Reviews written by registered user
|8 reviews in total|
I found this movie to be an hour and a half well spent mainly because
of the cast. Gene Hackman is a legend, Ray Romano has a harmless, goofy
personality and I've always liked Maura Tierney. They are perfect in
their portrayal of people in a small town where local politics brings
out their best & worst personality traits.
The movie itself is fairly innocuous and had me thinking of 'Groundhog Day' the way Mooseport's citizens were portrayed. This point is not a detraction, on the contrary, I have been disappointed more in recent times at the cinema by movies with a much bigger reputation.
This is a film that would be good for guys who need to make up with their partners for a previous misdemeanor, with a night in front of the box.
I watched 'City By The Sea' Saturday Night for A$2.95 on DVD and 'Identity' the next day in a Cinema for A$13.00. I had the assumption that the latter would easily be better value for money despite the price. I was wrong. 'Identity' started off as a good movie but deteriorated 1/2 - 2/3 of the way through because of a much described twist that left me (and many other viewers I believe) not caring what happened to the characters. I really had thought this movie would be better than it turned out to be. My expectations I fear were too high. 6/10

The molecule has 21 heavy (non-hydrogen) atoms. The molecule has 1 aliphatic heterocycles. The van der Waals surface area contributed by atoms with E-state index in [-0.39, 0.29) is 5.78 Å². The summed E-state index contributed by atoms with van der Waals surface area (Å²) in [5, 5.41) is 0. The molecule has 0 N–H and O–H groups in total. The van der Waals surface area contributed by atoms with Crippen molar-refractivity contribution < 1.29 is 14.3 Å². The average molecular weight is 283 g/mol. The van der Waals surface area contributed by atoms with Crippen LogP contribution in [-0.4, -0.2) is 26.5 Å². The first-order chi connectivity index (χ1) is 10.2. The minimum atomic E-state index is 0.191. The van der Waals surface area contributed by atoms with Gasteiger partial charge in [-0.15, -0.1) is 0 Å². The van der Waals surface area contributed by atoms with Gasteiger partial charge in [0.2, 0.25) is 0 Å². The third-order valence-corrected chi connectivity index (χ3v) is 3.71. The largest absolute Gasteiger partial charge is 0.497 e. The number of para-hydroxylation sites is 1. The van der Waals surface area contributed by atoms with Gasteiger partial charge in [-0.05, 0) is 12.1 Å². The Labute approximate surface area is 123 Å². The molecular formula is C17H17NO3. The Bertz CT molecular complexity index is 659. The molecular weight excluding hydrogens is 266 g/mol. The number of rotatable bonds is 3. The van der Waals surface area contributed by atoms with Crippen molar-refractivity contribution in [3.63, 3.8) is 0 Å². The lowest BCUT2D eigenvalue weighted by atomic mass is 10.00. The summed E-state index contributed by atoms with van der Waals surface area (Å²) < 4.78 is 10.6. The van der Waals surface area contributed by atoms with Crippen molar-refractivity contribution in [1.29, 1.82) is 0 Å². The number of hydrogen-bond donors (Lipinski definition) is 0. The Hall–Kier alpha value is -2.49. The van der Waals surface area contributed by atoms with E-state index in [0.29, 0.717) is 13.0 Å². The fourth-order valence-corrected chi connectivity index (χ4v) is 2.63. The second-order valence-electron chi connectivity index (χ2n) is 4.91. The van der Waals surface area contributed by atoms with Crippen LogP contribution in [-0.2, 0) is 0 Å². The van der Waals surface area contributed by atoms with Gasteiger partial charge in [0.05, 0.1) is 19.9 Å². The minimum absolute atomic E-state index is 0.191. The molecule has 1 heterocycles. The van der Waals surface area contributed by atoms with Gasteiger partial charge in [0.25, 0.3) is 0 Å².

Despite the whipping this movie gets by many other reviewers, I found it to
be one of the more interesting films I have seen in recent times. The plot
was interesting, the locations very appealing (for someone who lives in
Australia) and the acting although a little stereotypical,
I thought Cuba Gooding Jr. & Tom Berenger made the most of their roles and the conclusion of the movie was satisfying. And the most important factor? There was narration, which allowed me, a typical male movie viewer understand what was happening without having to ask my wife every five minutes.
Solid B Grade fare.